LAB_18 - Filters and Resonant Circuits

# LAB_18 - Filters and Resonant Circuits - Lab 18 Filters and...

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Lab 18 197 Filters and Resonant Circuits Summary The behavior of many circuits may be described by considering the entire circuit as a unit and concentrating on only the input and the output (Figure 1). The input is called the excitation and the output is the response. Many characteristics such as amplitude, frequency, phase, and power dissipation of the response are of interest to the designer. The frequency response of an AC circuit describes the behavior or response to input signals at different frequencies. The study of how the output changes with respect to changes in the frequency of the input is called frequency analysis. The characteristics of the circuit that relates output to input as a function of frequency is called the transfer function, H ( j ω ). Educational Objectives 1 . Measure the frequency characteristics of some basic filters. 2 . Construct Bode plots for these filters. "Physical concepts are free creations of the human mind, and are not, however it may seem, uniquely determined by the external world." - Albert Einstein Figure 1 - An electric circuit may be studied in terms of its input and output relationships.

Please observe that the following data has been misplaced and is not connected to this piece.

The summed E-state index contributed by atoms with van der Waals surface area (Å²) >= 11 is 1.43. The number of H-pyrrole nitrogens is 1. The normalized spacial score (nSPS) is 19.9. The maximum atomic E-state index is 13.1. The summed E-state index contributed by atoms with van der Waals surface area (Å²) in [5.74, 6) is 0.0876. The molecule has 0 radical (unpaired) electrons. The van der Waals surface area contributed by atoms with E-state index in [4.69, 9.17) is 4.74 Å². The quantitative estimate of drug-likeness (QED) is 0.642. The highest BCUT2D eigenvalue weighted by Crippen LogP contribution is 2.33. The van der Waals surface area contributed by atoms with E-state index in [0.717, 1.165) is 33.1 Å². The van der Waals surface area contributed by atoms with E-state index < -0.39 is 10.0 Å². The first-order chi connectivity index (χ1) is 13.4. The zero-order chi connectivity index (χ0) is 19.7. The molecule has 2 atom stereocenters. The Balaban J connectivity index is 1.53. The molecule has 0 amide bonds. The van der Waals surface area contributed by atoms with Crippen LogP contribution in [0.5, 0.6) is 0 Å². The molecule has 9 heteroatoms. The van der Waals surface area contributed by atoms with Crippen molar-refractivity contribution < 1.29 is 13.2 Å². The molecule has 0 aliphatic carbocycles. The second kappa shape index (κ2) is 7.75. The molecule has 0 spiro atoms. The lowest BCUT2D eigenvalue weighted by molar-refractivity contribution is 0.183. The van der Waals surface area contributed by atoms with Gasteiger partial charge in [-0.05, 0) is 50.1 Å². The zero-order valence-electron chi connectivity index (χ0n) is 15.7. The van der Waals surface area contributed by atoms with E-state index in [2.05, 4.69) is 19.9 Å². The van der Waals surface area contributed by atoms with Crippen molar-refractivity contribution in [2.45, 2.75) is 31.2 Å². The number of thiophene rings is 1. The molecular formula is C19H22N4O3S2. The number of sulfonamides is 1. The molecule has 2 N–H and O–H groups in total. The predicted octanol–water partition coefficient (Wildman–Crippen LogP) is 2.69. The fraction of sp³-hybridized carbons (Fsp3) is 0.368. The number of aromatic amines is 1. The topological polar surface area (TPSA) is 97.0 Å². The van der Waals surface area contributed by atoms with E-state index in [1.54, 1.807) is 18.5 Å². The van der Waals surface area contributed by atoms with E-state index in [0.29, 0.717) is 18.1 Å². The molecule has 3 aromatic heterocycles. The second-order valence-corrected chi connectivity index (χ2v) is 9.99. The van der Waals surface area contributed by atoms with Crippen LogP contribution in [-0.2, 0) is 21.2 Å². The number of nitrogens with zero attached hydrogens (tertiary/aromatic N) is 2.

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Lab 18 198 Background Information Filters are frequency selective circuits which utilize combinations of different circuit elements whose impedances vary with frequency in such a way that certain signals will be suppressed while other signals will appear at the output. The circuit of Figure 2 is called a lowpass filter. If the input to this circuit is the voltage applied across the series connection of the resistor R and the capacitor C while the output is the voltage V out across the capacitor, then the transfer function for this filter is: This is a complex valued function, whose magnitude and angle are given in equations (2) and (3): Plots for |H ( j ω ) | and H ( j ) are provided in Figures 3 and 4 for a filter with RC = 1. Figure 2 - A lowpass filter. (1) (2) (3) Figure 3 - The magnitude of the transfer function for the lowpass filter of figure 2 with RC = 1. Hj jR C RC ( +( ) ) = 1 1 2 (+ ( ) ωω )( ) = 1 2 1 2 ∠= ( ) tan 1
Lab 18 199 Inspection of Figure 3 reveals why the circuit is called a lowpass filter. The magnitude of the transfer function decreases as ω increases, meaning signals of high frequency are suppressed by this cir- cuit. If the positions of the resistor and the capacitor are interchanged (Figure 5), the resulting circuit would be a highpass filter with the transfer function in magnitude and phase given in equations (4) and (5) and their plots in Figures 6 and 7. One frequency of interest for both the highpass and the lowpass filter is that at which the magni- tude of the transfer function is one divided by the square root of two times its maximum. This is the fre- quency at which the power output of the filter has diminished to half its power output at frequencies of Figure 4 - The phase angle of the transfer function for the filter in figure 2 with the RC = 1.

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LAB_18 - Filters and Resonant Circuits - Lab 18 Filters and...

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